EU Carbon Rises Above €100 for First Time; ‘101.07 and 101.95 next, then “blue skies” above’, Says FuturesTechs (3)

EU carbon futures rose above €100 a ton for the first time and will probably keep advancing above €101 , according to FuturesTechs, the provider of technical analysis.



On social media: Linked In

Florian Rothenberg 

Senior Analyst EU Power & Carbon Markets @ ICIS

Will Germany cancel EUAs – if yes, how many?

According to Climate.Table the German Federal Ministry for Economics and Climate Action (BMWK) has reiterated its commitment to cancel #euets allowances to compensate for the additional emission reduction of its national coal phase-out.

The topic of cancellations has been in the centre of the debate already in 2019/20 when Germany decided for a regulated phase-out of their ~40GW of hard coal and lignite capacity by 2038. Back then Germany wanted to ensure the infamous “waterbed-effect” is avoided so closures had no negative impact on EUA prices. Therefore the final legal text committed to cancel the “residual additional emission reduction after MSR application” – which is probably what the BMWK now intends to do.

❓But how on earth can we calculate this?

➡️In the case of coal closures, the EU ETS legislation in theory allows to cancel as many allowances as the power plant concerned has emitted in the five years preceding their closure. For Vattenfalls 1.6GW Moorburg plant, which stopped operating in 2021, that would mean 24m allowances. For all closures that happened in 2021 and 2022 we calculated around 120Mt – but this is not the “residual-effect”.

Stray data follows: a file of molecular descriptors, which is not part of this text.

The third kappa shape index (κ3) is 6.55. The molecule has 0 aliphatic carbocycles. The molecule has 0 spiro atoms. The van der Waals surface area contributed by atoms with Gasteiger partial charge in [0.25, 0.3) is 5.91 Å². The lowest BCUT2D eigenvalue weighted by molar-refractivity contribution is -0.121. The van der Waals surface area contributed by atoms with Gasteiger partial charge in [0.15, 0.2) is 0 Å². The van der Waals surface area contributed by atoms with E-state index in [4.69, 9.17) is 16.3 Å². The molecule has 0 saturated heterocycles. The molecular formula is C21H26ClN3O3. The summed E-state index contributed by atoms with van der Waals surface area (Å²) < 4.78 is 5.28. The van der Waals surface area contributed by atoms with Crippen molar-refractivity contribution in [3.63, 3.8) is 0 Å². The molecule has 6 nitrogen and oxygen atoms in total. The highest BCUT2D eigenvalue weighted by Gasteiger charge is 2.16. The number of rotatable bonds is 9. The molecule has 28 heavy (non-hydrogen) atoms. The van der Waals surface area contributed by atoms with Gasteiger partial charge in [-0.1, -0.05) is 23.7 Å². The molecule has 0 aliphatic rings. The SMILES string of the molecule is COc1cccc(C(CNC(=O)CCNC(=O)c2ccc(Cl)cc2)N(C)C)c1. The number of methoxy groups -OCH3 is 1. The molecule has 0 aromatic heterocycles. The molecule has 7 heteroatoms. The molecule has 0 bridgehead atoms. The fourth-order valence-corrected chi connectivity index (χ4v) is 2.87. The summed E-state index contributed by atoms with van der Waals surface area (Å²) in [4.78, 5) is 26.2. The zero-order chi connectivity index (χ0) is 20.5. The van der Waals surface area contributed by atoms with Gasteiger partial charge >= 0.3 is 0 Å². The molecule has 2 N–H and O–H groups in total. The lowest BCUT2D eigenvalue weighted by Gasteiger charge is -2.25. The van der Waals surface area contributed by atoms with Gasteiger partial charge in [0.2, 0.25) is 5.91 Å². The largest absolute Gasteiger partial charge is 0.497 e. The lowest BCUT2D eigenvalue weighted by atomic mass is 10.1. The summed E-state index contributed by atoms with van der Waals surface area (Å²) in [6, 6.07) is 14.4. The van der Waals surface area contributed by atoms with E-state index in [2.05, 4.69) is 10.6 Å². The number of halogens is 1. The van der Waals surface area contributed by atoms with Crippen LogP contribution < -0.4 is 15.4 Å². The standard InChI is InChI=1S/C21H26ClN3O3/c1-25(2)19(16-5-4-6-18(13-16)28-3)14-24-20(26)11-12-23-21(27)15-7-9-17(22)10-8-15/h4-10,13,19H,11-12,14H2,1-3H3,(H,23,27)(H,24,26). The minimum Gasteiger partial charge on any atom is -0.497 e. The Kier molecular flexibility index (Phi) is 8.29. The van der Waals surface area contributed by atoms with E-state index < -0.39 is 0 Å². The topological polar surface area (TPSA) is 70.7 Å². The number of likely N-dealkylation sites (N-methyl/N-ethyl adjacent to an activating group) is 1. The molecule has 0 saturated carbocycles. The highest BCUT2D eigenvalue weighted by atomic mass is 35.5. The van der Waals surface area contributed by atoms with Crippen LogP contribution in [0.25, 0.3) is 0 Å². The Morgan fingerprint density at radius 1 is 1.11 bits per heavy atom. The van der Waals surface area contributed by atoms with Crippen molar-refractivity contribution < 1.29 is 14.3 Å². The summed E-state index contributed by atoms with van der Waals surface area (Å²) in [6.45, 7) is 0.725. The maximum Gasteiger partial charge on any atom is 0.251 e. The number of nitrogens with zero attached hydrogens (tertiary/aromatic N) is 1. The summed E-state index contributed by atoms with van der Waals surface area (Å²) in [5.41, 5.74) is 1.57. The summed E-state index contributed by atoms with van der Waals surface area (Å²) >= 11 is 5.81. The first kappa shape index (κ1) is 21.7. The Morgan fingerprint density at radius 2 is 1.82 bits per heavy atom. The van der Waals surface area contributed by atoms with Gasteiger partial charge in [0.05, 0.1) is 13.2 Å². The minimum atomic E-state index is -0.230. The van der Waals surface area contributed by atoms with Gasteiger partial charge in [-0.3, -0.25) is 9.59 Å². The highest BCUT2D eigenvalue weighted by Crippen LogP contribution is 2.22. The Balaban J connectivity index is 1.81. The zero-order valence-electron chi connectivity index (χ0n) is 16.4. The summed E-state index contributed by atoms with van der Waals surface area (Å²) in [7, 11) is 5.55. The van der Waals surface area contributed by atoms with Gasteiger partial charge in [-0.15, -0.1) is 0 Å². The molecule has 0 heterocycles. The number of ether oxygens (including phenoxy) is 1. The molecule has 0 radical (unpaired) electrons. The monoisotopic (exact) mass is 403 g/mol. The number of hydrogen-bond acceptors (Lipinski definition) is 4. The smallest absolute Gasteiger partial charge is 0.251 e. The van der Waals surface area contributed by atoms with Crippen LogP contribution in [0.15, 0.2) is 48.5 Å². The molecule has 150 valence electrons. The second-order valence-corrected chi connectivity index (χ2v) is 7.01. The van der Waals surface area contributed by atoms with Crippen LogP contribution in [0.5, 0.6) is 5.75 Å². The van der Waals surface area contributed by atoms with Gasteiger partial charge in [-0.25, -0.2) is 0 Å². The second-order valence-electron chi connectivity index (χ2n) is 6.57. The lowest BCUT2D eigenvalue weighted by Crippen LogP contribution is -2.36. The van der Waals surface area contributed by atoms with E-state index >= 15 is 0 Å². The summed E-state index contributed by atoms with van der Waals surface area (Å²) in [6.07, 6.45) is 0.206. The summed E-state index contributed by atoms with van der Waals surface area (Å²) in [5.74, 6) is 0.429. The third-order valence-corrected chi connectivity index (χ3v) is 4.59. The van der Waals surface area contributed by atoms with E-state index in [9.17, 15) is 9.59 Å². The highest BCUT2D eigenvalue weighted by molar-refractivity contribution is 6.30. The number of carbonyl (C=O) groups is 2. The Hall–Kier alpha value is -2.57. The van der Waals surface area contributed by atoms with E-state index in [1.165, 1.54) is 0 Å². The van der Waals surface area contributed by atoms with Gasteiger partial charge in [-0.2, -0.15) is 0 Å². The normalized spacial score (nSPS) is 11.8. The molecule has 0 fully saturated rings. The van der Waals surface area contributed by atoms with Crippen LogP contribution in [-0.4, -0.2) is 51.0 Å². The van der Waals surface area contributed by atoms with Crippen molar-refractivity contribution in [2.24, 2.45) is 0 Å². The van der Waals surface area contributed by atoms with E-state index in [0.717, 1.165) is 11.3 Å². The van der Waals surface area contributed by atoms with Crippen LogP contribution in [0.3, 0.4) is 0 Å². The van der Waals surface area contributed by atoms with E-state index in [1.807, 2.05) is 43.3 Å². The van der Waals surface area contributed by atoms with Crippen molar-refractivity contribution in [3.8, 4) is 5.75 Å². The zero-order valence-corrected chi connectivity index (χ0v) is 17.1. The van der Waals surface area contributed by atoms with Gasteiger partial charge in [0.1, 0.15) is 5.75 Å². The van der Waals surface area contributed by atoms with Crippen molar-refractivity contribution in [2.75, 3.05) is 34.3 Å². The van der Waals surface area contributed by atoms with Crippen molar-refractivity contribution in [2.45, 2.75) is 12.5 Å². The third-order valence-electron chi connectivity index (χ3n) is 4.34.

➡️The residual effect of capacity closures on emission is not so straightforward – it depends on fundamental factors such as weather, fuel prices and nuclear availability. You actually need a power system model to calculate this. In 2021 coal closures had a lower effect on emission because high carbon and relatively low gas prices made coal unprofitable in the first half of the year. In 2022 coal power plant capacity was in high demand and thus the effect was bigger.

➡️Further the interaction with the Market Stability Reserve (MSR) has to be considered . This rule-based mechanism was established to compensate for swings in supply and demand. Relatively lower net emission in 2021 and 2022 therefore also meant that the MSR was stronger than it would have been in a scenario where the plants hadn’t closed. (To further complicate things the cancellation itself might also bring adverse effects with the MSR operations)

➡️The residual effect of the closures thus shrinks down further. We therefore estimate that Germany could cancel 4-14m EUAs worth €0.4-1.4bn from their 2024 allowance auctions.

Big Q is the political viability of (future) cancellations – the impact on the national budget could grow in the future as the MSR will loose grip. The new, ambitious 2030 ETS cap does not leave a lot of room for coal-fired generation anyway and the question is whether future German governments are still willing to avoid a waterbed-effect for the cost of their ETS revenues.


Germany wants to remove allowances from coal phase-out

The coal phase-out has been decided – but it was so far unclear whether the freed-up allowances would be removed.

It is the decisive question for climate action when it comes to the coal phase-out: Will the emission allowances freed up by the coal phase-out be removed from the market? The German Ministry of Economic Affairs wants to remove these allowances from the market. This could cost the German government billions.

Bernhard Pötter

Image of Bernhard Pötter

The emission allowances in the EU Emissions Trading System (ETS) that will be freed up by the planned coal phase-out are to be removed entirely from the market, according to the German Federal Ministry for Economic Affairs and Climate Action (BMWK). This is what a ministry spokesperson told Table.Media. Only with this approach would the coal phase-out in Germany contribute to emission reduction.

Click link above for more — to subscribe

(Earlier updated with post by “Rich Gilmore”, who was apparently wrong on LinkedIn, so I removed)

Leave a Reply